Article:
• Allen and Jillian are married.
  • Lisa is Jillian’s younger sister.
  • Jillian views Lisa as being more successful and attractive than she is.
  • Allen thinks that Lisa is an annoyance, and dislikes any contact with her.
  • Allen has brought up his dislike in the past and has had Jillian get upset, so he no longer mentions it.
  • Lisa envies the relationship that Allen has with Jillian and misses the days when she and her sister were closer.
  • When Jillian and Lisa were younger, they both competed for the same guy, Wes, and Lisa won out. The relationship ended quickly, but it has created a slight distrust between them.
  • Jillian has gained weight recently, while Lisa has been losing weight and getting fit, which makes Jillian feel increasingly insecure.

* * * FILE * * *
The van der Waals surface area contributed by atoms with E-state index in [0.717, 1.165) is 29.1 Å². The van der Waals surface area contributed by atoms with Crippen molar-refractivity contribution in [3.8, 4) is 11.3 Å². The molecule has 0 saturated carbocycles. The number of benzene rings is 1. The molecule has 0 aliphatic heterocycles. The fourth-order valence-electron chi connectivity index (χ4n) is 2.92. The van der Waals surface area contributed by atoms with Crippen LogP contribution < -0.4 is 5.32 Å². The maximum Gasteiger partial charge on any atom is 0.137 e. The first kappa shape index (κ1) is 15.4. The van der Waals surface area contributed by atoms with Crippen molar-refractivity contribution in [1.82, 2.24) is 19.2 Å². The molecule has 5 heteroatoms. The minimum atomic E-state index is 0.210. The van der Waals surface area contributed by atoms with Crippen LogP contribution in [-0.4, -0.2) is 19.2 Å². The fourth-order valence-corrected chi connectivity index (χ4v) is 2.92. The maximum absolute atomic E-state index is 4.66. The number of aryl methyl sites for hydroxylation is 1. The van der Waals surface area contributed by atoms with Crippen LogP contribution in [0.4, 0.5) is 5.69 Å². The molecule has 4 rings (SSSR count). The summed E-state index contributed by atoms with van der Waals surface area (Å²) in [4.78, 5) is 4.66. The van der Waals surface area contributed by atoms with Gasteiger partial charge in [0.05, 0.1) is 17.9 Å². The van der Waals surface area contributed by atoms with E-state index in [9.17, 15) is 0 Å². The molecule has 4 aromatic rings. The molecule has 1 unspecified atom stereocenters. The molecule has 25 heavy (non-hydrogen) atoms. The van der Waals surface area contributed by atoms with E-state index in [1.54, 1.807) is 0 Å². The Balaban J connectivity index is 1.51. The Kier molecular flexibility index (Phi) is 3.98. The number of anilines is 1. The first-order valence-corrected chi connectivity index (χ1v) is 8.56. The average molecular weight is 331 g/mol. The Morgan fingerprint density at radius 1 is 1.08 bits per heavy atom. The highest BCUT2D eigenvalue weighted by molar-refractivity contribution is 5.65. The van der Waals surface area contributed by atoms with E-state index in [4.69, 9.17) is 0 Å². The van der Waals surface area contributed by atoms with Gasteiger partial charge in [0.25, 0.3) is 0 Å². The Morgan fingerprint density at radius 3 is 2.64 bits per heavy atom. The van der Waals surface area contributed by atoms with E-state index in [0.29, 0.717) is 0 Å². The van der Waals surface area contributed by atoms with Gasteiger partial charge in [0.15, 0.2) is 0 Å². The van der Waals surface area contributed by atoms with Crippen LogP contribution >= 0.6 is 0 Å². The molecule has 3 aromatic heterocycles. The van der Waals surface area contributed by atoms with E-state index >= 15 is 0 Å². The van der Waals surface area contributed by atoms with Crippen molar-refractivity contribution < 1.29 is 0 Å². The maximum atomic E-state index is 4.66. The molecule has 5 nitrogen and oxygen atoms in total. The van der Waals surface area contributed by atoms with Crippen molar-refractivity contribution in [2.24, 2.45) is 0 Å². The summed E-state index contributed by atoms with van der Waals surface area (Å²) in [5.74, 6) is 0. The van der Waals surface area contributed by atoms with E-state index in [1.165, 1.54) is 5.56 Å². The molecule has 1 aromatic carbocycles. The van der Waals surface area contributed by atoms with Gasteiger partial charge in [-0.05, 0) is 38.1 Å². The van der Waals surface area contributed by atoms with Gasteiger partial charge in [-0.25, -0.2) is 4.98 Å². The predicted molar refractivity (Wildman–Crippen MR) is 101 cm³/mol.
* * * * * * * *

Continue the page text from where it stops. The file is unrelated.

The series of relationship ties can go on and on. The important point is that you map these relationships out so that you know how each character feels about the others and why. That way, as events play out in your novel, you will have a better idea of how each character will react to the actions of the other characters. You may not want to, or need to mention every item in the relationship map over the course of your novel, but knowing that these relationship intersects are there will give you a better view of how these characters will react to each other and why.